How does Korean chili powder differ from "US" chili powder?

  • I've been looking at a number of kim chi recipes and they all call for 'Korean chili powder'. My visit to the local Asian grocer only yielded 'Asian' chili powder and other nondescript chili powders.

    Is there a particular chili powder that is Korean? Can I simply use cayenne pepper or crushed red pepper flakes?

    Word of caution, wear gloves,washing your hands does not always work. not to be crude but my buddy and his girl friend found out the hard way and ended up at the hospital.

    The first time I made kimchi I used regular red pepper flakes. Not exactly what I wanted. Later,I was able to find the coarse ground red asian pepper (gochugaru) which I currently use for kimchi and other dishes. Recently, I noted that Pensey's Spice carries the Aleppo pepper which surprisingly tastes very much like the kimchi pepper, although the price is quite high. I recently bought a 3 pound bag of the gochugaru for about $12 at Uwajimaya asian market.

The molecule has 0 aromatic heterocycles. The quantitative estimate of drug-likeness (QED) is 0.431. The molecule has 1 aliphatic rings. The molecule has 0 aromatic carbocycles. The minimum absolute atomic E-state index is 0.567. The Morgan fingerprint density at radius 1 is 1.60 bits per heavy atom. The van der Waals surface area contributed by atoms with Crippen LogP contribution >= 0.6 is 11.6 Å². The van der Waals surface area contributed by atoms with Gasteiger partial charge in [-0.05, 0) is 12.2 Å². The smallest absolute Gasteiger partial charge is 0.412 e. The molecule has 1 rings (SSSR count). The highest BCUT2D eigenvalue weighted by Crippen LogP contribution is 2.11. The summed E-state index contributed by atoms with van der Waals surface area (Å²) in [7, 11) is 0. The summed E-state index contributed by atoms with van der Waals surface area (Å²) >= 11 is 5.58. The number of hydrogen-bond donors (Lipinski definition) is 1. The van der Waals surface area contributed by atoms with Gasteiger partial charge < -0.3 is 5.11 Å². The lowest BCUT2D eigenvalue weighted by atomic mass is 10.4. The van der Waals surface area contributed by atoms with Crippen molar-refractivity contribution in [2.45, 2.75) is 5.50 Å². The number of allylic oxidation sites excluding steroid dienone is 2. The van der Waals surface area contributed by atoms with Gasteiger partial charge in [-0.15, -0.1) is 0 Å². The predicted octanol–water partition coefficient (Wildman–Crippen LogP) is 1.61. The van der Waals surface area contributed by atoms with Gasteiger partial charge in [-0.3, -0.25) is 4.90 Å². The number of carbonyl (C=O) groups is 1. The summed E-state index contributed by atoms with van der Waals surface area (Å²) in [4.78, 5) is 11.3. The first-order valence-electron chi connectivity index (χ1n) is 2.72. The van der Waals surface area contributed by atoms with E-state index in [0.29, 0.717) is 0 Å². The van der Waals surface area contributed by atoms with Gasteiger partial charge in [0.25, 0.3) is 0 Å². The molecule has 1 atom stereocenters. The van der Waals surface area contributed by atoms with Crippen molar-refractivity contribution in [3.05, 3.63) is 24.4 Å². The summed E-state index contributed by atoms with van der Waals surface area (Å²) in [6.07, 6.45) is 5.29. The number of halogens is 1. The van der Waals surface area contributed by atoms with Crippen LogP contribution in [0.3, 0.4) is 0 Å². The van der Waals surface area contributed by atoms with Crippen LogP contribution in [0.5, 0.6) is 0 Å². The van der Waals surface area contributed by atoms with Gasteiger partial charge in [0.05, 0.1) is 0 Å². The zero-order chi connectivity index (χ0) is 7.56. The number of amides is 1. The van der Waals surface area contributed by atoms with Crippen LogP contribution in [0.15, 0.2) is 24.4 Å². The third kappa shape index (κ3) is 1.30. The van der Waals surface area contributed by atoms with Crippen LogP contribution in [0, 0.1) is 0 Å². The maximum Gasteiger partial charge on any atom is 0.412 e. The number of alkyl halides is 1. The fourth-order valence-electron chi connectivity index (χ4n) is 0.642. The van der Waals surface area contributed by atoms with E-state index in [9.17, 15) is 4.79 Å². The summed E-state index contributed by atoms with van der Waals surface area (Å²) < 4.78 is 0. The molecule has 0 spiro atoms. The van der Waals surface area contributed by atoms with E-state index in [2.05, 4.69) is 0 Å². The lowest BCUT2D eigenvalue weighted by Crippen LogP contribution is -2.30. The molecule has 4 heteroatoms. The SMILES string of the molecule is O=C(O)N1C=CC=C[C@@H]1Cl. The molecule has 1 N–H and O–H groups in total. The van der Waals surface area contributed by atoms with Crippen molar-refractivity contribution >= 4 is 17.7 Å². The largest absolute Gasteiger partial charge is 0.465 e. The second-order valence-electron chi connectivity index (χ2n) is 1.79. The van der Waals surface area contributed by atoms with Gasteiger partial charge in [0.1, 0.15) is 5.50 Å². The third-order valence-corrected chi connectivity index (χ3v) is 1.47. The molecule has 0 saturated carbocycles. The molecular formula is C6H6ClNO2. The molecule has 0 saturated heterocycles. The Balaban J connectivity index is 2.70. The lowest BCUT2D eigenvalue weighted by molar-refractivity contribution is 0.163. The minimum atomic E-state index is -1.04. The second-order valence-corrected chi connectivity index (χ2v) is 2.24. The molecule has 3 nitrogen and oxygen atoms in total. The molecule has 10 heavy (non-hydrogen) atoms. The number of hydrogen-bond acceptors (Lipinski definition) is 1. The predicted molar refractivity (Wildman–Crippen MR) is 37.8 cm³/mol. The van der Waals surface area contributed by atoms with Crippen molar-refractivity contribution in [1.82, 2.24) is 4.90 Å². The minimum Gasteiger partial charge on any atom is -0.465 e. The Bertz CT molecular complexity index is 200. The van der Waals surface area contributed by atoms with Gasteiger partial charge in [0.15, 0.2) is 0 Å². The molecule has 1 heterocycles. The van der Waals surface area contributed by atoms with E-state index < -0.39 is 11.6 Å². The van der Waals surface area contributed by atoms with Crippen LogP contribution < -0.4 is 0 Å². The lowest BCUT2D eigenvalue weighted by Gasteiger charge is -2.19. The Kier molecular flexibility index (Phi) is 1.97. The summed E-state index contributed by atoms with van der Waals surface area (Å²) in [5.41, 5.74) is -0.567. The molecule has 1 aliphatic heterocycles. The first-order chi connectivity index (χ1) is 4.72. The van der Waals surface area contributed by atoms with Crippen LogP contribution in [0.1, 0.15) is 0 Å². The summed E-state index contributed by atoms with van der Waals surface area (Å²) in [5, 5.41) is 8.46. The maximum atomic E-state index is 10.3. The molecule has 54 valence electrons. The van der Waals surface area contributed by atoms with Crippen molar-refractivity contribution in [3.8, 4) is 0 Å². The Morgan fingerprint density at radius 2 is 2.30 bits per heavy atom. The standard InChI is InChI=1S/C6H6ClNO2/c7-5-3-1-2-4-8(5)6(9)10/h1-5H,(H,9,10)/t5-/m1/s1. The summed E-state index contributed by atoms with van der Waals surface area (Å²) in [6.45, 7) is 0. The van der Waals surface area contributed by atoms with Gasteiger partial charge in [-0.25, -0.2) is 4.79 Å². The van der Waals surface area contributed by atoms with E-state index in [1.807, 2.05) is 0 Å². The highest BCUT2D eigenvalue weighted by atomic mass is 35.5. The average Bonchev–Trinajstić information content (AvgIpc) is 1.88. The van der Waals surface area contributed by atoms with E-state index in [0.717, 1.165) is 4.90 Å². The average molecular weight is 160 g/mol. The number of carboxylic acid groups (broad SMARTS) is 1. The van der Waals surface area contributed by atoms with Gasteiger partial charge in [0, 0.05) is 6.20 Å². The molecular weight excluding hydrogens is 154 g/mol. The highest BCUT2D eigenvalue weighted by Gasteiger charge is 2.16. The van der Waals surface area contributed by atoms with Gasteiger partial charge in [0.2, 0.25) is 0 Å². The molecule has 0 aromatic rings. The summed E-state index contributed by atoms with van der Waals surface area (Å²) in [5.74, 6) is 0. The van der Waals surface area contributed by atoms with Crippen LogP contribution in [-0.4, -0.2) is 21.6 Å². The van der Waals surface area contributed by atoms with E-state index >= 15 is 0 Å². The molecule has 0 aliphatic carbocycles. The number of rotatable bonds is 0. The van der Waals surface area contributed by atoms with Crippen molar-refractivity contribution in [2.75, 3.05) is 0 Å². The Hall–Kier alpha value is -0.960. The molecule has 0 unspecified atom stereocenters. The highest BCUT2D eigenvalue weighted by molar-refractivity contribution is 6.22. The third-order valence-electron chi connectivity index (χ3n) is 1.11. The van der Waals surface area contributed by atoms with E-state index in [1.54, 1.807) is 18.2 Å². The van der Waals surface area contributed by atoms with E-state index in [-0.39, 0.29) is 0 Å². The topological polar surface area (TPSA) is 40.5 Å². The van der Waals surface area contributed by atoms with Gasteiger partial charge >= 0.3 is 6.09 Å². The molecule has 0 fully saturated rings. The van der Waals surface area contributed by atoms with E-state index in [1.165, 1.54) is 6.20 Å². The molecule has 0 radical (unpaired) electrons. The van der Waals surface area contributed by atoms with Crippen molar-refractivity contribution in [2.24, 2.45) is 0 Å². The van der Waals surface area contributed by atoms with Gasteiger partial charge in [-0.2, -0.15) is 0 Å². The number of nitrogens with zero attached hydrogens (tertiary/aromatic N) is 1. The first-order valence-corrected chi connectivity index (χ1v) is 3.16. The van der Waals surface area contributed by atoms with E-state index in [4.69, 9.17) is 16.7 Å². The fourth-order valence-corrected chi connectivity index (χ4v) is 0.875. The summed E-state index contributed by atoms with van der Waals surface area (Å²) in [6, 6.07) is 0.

• Pulse

    Pulse Correct answer

    10 years ago

    Korean chilli is a little different as it has a slight smoky flavour, in addition to being slightly sweet and also quite hot.

    The actual name of the chilli use in kimchi and for that matter, most Korean dishes is gochugaru (고추가루). It comes in a variety of preparations, typically, finely ground, flakes and a paste.

    You should be able to find this in most good supermarkets or an Asian store. If you can't get this, you can still use a good quality chilli powder or possibly, a paste.

    Actually, most kimchi recipes call for gochugaru (transliterations vary), which is simply red chili flakes. Gochujang is a fermented soybean paste with lots of chili added to it and is not usually used in kimchi (though it is used in many other Korean dishes), as a quick google can tell you.

    Corrected. I've only been learning Korean for two weeks.

    It's worth noting that the typical chilies in gochugaru are not particularly hot, which is why they are used in such large quantities. "American" chilies, alas, is not super specific, as all varieties of chilies are essentially genealogically traceable to the New World, but the least spicy varieties of cayenne peppers are probably "typical" here if someone specifies chili powder.

    Yes, they are rather mild indeed.... I have some around, I would say even Pul Biber is hotter...

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Content dated before 6/26/2020 9:53 AM